Slow Food Earth Market Maitland is in The Levee

THERE will be plenty of fresh product at the Slow Food Earth Market from 2pm on February 15.

The classics will be there, but, have you heard of the achacha?

The tropical fruit from Palm Creek Plantation will be the highlight of the Maitland’s Slow Food Earth Market this week.

This will be the first time the fruit will be available on a large scale in the Upper Hunter.

Originally from Bolivia’s Amazon Basin, it is now grown just south of Townsville.

Fans of the egg-sized fruit believe it to be delicious.

It is bright orange in colour and has a unique flavour described as “sweet, tangy, refreshing – like a sorbet”.

But, don’t let its sweetness fool you.

This fruit is high in nutritional value and low in sugar.

Its skin is readily used to make a tea which has become very popular.

The farm has been chemical free for the past six years, and organic and bio-dynamic processes are used in growing the achacha.

Since the first fruit became available in 2009, it has steadily gained popularity.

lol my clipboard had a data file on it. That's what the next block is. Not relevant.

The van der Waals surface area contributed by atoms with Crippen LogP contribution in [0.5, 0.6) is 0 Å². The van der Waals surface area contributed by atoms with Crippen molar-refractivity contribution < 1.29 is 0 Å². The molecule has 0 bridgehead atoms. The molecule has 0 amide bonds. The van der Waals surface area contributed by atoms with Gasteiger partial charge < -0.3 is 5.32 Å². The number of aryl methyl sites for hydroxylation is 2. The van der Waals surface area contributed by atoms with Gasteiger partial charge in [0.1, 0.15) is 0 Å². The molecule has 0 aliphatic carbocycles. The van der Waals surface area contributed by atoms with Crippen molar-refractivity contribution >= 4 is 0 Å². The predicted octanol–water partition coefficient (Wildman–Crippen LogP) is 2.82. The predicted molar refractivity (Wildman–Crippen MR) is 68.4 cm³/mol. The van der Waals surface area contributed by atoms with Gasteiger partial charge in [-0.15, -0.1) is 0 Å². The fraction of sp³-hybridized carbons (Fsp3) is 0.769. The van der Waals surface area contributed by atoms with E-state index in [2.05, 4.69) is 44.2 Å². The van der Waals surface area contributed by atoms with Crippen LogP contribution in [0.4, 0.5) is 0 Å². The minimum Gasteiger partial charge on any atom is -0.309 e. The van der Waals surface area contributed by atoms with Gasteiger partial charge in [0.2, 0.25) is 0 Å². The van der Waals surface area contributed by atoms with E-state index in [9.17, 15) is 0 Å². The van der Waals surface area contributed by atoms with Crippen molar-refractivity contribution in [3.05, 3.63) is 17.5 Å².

However, there are times when supply exceeds demand.

That is where the Slow Food Earth Market comes in.

There are more achacha around than eaters.

The trees are laden with the best crop ever, as a result of long-term efforts to improve soil and growing conditions, and after three weeks of picking more fruit has been sold than was produced in each of the previous two seasons.

Convenor of the Townsville Slow Food Group Helen Hill, with her husband Bruce, networked with Amorelle Dempster through Slow Food.

As a result, some of the excess fruit has made its way to Maitland.

This is the second round of networking through Slow Food for Helen and Ms Dempster.

In November, a pallet load of mangoes arrived in Maitland to the earth market in a highly successful operation.

It is hoped  the discerning food aficionados of the Hunter will receive the achacha with the same spirit and enthusiasm as accompanied the mangoes.

From every kilo sold, $1 will be collected by Slow Food Hunter Valley and donated to the “drought aid” campaign in the Hunter Valley.

What can I buy at the earth market?


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